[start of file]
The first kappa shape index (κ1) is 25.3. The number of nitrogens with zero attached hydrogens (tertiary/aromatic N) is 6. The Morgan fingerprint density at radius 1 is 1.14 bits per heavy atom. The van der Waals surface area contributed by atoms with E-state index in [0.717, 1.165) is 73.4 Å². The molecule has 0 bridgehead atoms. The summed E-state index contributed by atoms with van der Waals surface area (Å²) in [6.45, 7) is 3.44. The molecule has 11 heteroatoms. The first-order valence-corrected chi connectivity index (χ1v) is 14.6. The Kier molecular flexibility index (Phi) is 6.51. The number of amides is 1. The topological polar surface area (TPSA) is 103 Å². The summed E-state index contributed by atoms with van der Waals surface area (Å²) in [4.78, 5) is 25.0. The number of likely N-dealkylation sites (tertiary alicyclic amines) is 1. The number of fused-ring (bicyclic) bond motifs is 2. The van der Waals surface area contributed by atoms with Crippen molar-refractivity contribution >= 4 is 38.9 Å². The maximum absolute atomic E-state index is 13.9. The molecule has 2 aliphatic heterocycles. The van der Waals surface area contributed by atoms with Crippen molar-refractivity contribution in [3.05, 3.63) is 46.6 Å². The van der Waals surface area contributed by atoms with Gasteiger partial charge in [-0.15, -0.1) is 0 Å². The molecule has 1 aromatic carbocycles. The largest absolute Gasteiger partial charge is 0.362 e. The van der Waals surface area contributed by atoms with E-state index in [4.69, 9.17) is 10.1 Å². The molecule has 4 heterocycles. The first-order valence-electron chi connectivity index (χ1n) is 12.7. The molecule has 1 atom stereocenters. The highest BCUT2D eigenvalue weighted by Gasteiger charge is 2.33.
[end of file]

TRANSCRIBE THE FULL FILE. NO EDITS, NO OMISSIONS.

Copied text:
The first kappa shape index (κ1) is 25.3. The number of nitrogens with zero attached hydrogens (tertiary/aromatic N) is 6. The Morgan fingerprint density at radius 1 is 1.14 bits per heavy atom. The van der Waals surface area contributed by atoms with E-state index in [0.717, 1.165) is 73.4 Å². The molecule has 0 bridgehead atoms. The summed E-state index contributed by atoms with van der Waals surface area (Å²) in [6.45, 7) is 3.44. The molecule has 11 heteroatoms. The first-order valence-corrected chi connectivity index (χ1v) is 14.6. The Kier molecular flexibility index (Phi) is 6.51. The number of amides is 1. The topological polar surface area (TPSA) is 103 Å². The summed E-state index contributed by atoms with van der Waals surface area (Å²) in [4.78, 5) is 25.0. The number of likely N-dealkylation sites (tertiary alicyclic amines) is 1. The number of fused-ring (bicyclic) bond motifs is 2. The van der Waals surface area contributed by atoms with Crippen molar-refractivity contribution >= 4 is 38.9 Å². The maximum absolute atomic E-state index is 13.9. The molecule has 2 aliphatic heterocycles. The van der Waals surface area contributed by atoms with Crippen molar-refractivity contribution in [3.05, 3.63) is 46.6 Å². The van der Waals surface area contributed by atoms with Gasteiger partial charge in [-0.15, -0.1) is 0 Å². The molecule has 1 aromatic carbocycles. The largest absolute Gasteiger partial charge is 0.362 e. The van der Waals surface area contributed by atoms with E-state index in [4.69, 9.17) is 10.1 Å². The molecule has 4 heterocycles. The first-order valence-electron chi connectivity index (χ1n) is 12.7. The molecule has 1 atom stereocenters. The highest BCUT2D eigenvalue weighted by Gasteiger charge is 2.33.